How Doctors Die, Redux

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Last month we brought you a story via BoingBoing that asked if doctors die differently than the rest of us. (The answer, in a nutshell, was yes: doctors do die differently, often with much fewer end-of-life medical treatments.) The question raises lots of issues—specifically, what do doctors know about dying that we don't?

Radiolab, the brilliant, curious, insightful radio show and podcast produced by WNYC in New York, talked to Dr. Ken Murray (who we spoke about in our previous post on this topic). Dr. Murray lays out the reasons why doctors overwhelmingly choose NOT to be resuscitated if their breathing or heart should stop, NOT to receive ventilation (machine breathing) or dialysis, NOT to receive surgery or invasive testing...in fact, why doctors overwhelmingly choose NOT to receive almost all life-support treatments at the end of life. One thing the doctors in the study overwhelmingly DO want? Pain management.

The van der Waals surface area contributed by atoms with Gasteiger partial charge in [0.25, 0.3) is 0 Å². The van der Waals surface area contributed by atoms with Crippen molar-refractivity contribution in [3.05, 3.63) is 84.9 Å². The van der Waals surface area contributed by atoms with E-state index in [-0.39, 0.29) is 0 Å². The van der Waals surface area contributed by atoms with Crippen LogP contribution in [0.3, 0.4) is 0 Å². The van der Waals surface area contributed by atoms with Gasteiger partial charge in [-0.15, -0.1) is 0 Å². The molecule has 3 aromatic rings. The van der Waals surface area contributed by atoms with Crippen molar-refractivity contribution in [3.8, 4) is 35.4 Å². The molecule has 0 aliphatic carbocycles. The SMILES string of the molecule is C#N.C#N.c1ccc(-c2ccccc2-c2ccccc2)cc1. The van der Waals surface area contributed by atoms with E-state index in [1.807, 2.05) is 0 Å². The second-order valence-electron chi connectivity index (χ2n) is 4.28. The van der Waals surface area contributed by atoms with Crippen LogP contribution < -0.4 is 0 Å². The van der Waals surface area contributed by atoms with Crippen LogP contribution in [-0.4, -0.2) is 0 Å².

The piece offers insight into the treatments doctors want least, and why there's such a huge chasm between what doctors want and what patients want. Looking that the effects that CPR has on terminally ill patients, the show cites evidence that CPR is ineffective as a means of restoring a patient to full health. The producer of the show looks at a study that examines the success rate of CPR on TV medical dramas ("ER," "Chicago Hope," "Rescue 911") versus the reality of the efficacy of CPR on terminal patients. On television, nearly 75% of patients who receive CPR have a full recovery; in real life, the number is closer to 8%.

Though there's not yet a full transcript of the piece available online yet, I'd encourage you to take 20 minutes to listen to the podcast here. Whatever end-of-life medical decisions you choose, Radiolab offers an interesting perspective to consider. And be sure to check out the comments; there are lots of people who disagree with the piece, who have fascinating and worthwhile perspectives to offer, as well.

via Radiolab

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